Canada Day is going to look different this year, and not just because of COVID-19.
For the second year in a row, a lot of small Alberta towns, including Ponoka, are celebrating Canada Day quietly.
For some, that is simply because plans weren’t able to be pulled together in time with restrictions lifting the same day, or out of respect for Indigenous communities that are in mourning as the remains of Indigenous children continue to be uncovered in unmarked graves at former residential school sites across the country.
The Town of Ponoka has stated that they decided against hosting their usual Canada Day activities as a precaution because COVID-19 is still a concern, with the local population still needing their second dose of a COVID-19 vaccine and children also being unvaccinated.
They are co-hosting fireworks along with the Ponoka Stampede Association in celebration of the lifting on restrictions, but also encouraged citizens to take time to reflect on these “tragic discoveries and our country’s painful legacy as we work towards reconciliation.”
While some are eager to have anything to celebrate and have something festive to look forward to, others may be feeling like with the recent news, there isn’t much to celebrate.
I’d suggest that both feelings are valid, and both have their place.
There’s no denying that the last year-and-a-half has been difficult, and with so many celebrations, milestones and events curtailed, modified or cancelled, some were hoping to be able enjoy the traditional park activities, face-painting and pancake breakfasts iconic of Canada Day.
However, I’ve always been a firm believer that if you’re going to celebrate a holiday, you should know the history, and know what it means to you so you’re celebrating for the right reasons, rather than just following traditions ignorantly.
The truth that residential schools are not just a “dark chapter” in Canada’s history as the long practice spans almost the same length of time Canada has existed as a country, is becoming inescapable.
As others have pointed out, these aren’t truly “discoveries” and these children aren’t being “found” either — the Truth and Reconciliation Commission told the government these graves existed and there were stories and knowings in Indigenous communities about them.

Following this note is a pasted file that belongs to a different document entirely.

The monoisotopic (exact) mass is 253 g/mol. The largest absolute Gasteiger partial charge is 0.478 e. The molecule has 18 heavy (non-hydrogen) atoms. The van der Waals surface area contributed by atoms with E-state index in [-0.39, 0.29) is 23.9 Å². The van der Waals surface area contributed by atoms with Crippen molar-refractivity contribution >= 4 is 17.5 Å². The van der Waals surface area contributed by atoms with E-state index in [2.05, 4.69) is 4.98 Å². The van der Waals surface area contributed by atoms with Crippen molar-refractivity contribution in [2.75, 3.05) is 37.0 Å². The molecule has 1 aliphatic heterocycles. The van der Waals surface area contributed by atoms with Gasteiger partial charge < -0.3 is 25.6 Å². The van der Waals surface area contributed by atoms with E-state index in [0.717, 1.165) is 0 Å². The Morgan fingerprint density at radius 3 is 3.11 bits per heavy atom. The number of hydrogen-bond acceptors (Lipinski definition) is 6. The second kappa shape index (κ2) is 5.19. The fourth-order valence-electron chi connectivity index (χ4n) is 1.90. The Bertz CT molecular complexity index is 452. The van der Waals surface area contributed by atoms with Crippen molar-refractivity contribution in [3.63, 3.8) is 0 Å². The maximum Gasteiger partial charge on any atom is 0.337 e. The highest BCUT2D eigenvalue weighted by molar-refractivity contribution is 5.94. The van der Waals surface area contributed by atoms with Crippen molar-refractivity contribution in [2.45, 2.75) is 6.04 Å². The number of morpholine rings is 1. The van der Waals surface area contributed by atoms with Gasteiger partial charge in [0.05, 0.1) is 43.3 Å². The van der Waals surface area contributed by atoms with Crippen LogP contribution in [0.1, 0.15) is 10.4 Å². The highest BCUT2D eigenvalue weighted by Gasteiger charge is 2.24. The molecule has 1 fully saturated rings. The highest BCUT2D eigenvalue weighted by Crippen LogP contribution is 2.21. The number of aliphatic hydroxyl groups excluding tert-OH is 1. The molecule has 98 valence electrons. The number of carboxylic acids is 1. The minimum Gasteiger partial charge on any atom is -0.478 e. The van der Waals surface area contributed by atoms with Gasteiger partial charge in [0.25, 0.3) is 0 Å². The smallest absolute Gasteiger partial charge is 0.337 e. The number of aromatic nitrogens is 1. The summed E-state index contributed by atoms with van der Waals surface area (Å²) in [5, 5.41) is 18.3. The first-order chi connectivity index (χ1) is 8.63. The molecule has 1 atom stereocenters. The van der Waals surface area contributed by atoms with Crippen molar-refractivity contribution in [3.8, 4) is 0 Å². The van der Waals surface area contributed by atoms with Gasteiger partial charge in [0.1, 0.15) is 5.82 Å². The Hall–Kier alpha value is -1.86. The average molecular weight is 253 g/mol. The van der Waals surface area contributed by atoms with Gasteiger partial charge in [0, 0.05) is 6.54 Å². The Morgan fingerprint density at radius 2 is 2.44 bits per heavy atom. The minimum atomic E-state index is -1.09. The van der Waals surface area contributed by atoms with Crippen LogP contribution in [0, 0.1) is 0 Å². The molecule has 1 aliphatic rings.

This isn’t a revelation, Canada is just finally starting to really listen to Indigenous voices that have been crying out for these children for decades. These children aren’t being found. It was known they were there. They are being recovered; reclaimed.
It’s also an inescapable fact that Canada as we know it today wouldn’t exist without imperial colonialism, and the damaging, long-lasting effects of those racist, entitled ideologies are evident today.
“Where do you think all the gold came from?” Hella asks Thor in the popular cinematic film, “Thor: Ragnarok” before piercing the golden ceiling painted with idyllic images to uncover the wartime conquests that lead to Asgard’s prosperity.
It’s just a movie, however, it came to mind as a powerful parallel of where you might say Canada is today, with facing stark truths of our history that have been suppressed or forgotten that are now being brought to light.
So what about Canada is worth celebrating on July 1? Undoubtedly there are good things about Canada as well, including sacrifices soldiers made for freedom in both world wars, and advancements in science and medicine, such as the Canadarm or the discovery of insulin.
However, this year, maybe it would be more appropriate to simply acknowledge the atrocities that were committed in our past, in order to make a better legacy for the future.
Perhaps reflection should be incorporated into Canada Day celebrations, with more Indigenous culture included, so the holiday can become about making a commitment to do better, to move towards reconciliation, so this country can become a place that all of its people can feel proud of.
That, however, is going to take a lot of work.